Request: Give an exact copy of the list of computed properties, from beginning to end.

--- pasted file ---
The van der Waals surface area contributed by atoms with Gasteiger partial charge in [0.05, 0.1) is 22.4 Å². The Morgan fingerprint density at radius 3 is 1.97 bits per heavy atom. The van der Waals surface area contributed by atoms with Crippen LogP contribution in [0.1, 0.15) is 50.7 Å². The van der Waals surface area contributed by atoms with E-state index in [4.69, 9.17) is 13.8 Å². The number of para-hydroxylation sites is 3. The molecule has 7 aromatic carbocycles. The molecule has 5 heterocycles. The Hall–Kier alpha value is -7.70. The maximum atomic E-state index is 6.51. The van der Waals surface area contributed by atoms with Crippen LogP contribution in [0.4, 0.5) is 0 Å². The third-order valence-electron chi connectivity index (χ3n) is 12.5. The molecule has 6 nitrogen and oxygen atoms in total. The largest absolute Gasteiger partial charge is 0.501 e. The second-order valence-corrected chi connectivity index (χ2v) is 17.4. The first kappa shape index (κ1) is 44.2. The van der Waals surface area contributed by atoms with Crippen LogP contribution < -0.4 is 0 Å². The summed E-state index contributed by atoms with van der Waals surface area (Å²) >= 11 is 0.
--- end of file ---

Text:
The van der Waals surface area contributed by atoms with Gasteiger partial charge in [0.05, 0.1) is 22.4 Å². The Morgan fingerprint density at radius 3 is 1.97 bits per heavy atom. The van der Waals surface area contributed by atoms with Crippen LogP contribution in [0.1, 0.15) is 50.7 Å². The van der Waals surface area contributed by atoms with E-state index in [4.69, 9.17) is 13.8 Å². The number of para-hydroxylation sites is 3. The molecule has 7 aromatic carbocycles. The molecule has 5 heterocycles. The Hall–Kier alpha value is -7.70. The maximum atomic E-state index is 6.51. The van der Waals surface area contributed by atoms with Crippen LogP contribution in [0.4, 0.5) is 0 Å². The third-order valence-electron chi connectivity index (χ3n) is 12.5. The molecule has 6 nitrogen and oxygen atoms in total. The largest absolute Gasteiger partial charge is 0.501 e. The second-order valence-corrected chi connectivity index (χ2v) is 17.4. The first kappa shape index (κ1) is 44.2. The van der Waals surface area contributed by atoms with Crippen LogP contribution < -0.4 is 0 Å². The summed E-state index contributed by atoms with van der Waals surface area (Å²) >= 11 is 0.